# Estimate minimum discharge voltage in a laptop battery

The objective is to determine the best 18650 cells to replace the ones in my laptop battery.
To do that, I need to know the minimum voltage the battery controller accepts before ordering the OS to shutdown the laptop. So, I have discharged my battery until the laptop refuses to turn on. I opened the battery case and measured the cell voltages:
Cell#1: 3.427V | Cell#2: 3.331V | Cell#3: 3.421V
These voltages were measured under no load (battery disconnected). I think the minimum voltage the controller accepts under load must be slightly lower than the ones measured. Do you have any idea how to estimate them?
Just to be sure I am not making any other mistakes: I have estimated the discharge current around 2-3A, which means 22-33W under ~11V (typical laptop consumption). Does that seem correct?
Finally, I checked the voltage when the battery is 100% according to the controller, and I got voltages around 3.85V per cell. I found this a little odd, as I expected something closer to 4.2V. Maybe this is due to the deteriorated state of the cells?

EDIT: Apparently, the battery controller is still calibrating itself after a full discharge. Right after I measured the 100% charge voltages, on the next boot the battery percentage went from 100% to 75%. I have remeasured and the voltages are around 4.05V, which are closer to 4.2V.

EDIT2: I tested the battery under load until the controller turns off the laptop. The voltage in each cell was around 3.2V, oscillating greatly due to the "knee" region Bruce Abbott mentioned.

EDIT3: I plotted Cell#2 voltage vs. time while charging: What Filek said is indeed correct, the controller does not go to 4.2V, it stops at about 4.06V.

At 3.3~3.4V a 3.7V Lithium ion cell has practically no capacity left, and is past the 'knee' where increased current causes a large voltage drop. At this low charge state, small differences in capacity between cells also become significant, and some cells may drop their voltage before others.

In the graph below showing discharge of a typical modern 18650 cell at various currents, I have added a red dot showing where it reached 3.4V at 0.2C. At this low current the curve should be similar to open circuit - a bit lower but with a similar rapid drop. If you extrapolate and line up the discharge curves to meet at 0V then you can estimate what the voltage would be at higher current.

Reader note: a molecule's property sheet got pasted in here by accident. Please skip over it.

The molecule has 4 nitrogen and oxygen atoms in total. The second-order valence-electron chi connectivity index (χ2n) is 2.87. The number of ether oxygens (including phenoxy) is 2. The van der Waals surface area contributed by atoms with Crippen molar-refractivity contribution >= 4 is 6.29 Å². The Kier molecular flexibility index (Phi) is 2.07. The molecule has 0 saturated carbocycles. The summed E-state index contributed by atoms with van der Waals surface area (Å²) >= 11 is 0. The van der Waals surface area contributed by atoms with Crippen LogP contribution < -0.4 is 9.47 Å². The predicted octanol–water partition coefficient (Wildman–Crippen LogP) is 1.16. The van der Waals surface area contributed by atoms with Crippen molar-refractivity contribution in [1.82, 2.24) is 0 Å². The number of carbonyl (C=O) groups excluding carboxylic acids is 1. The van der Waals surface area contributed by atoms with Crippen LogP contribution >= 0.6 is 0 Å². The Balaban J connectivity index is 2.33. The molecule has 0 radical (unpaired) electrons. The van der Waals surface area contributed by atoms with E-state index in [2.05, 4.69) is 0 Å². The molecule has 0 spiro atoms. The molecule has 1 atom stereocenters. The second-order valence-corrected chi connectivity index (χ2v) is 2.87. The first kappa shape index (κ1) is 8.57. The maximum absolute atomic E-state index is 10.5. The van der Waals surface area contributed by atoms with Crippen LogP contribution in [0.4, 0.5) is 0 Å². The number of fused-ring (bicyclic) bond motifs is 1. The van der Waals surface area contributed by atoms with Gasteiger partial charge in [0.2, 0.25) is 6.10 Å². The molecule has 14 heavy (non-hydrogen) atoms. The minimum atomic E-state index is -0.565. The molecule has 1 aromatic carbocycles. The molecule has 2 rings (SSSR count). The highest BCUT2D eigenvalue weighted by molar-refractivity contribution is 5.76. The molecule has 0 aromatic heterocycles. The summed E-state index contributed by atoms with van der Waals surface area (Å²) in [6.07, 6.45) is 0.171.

But what does this mean for determining "best" 18650 cells to replace the ones in your laptop? The laptop probably refused to start because the voltage under load went below the minimum it accepts. You don't know what that cut off voltage is, but you do know that the battery had practically no charge left, so it was past the 'knee' where voltage drops rapidly. So long as your replacement cells have a similar discharge characteristic they should be OK, and the exact cutoff voltage probably isn't that important.

• For me, the "best" 18650 means the cell that will provide more capacity before it reaches the "knee" voltage. There is a site that compiles many cells performance by its capacity before reaching a specific voltage for different discharging currents: lygte-info.dk/review/batteries2012/Common18650Summary%20UK.html So I would look at 3.2-3.3V around 2A, is that correct? Commented May 8, 2015 at 0:15

Great answer by Bruce Abbot. Also, don't forget that under load those batteries might go as low as 3.0 volts or even slightly lower, but given the nature of lithium batteries, they will naturally rise in voltage when the load is removed. Most healthy lithium batteries, after being discharged, their voltage will slowly rise towards their nominal voltage, 3.7 volts. It's unlikely that they will reach 3.7 volts, but I have measured many discharged lithium batteries that under load are at 3.0 volts, but disconnected they rise to 3.4 or 3.5 volts within 5 - 20 minutes.

It is very possible that your laptop controller does not charge right up to 4.2 volts. As the geniuses at Tesla motor company have determined, you get a much larger number of cycles out of your lithium batteries if you don't overcharge them and even more cycles if you under charge them by a little.

good luck

• It is indeed correct, if you look at the plot I have just added, the controller stops at 4.06V. Commented May 9, 2015 at 16:58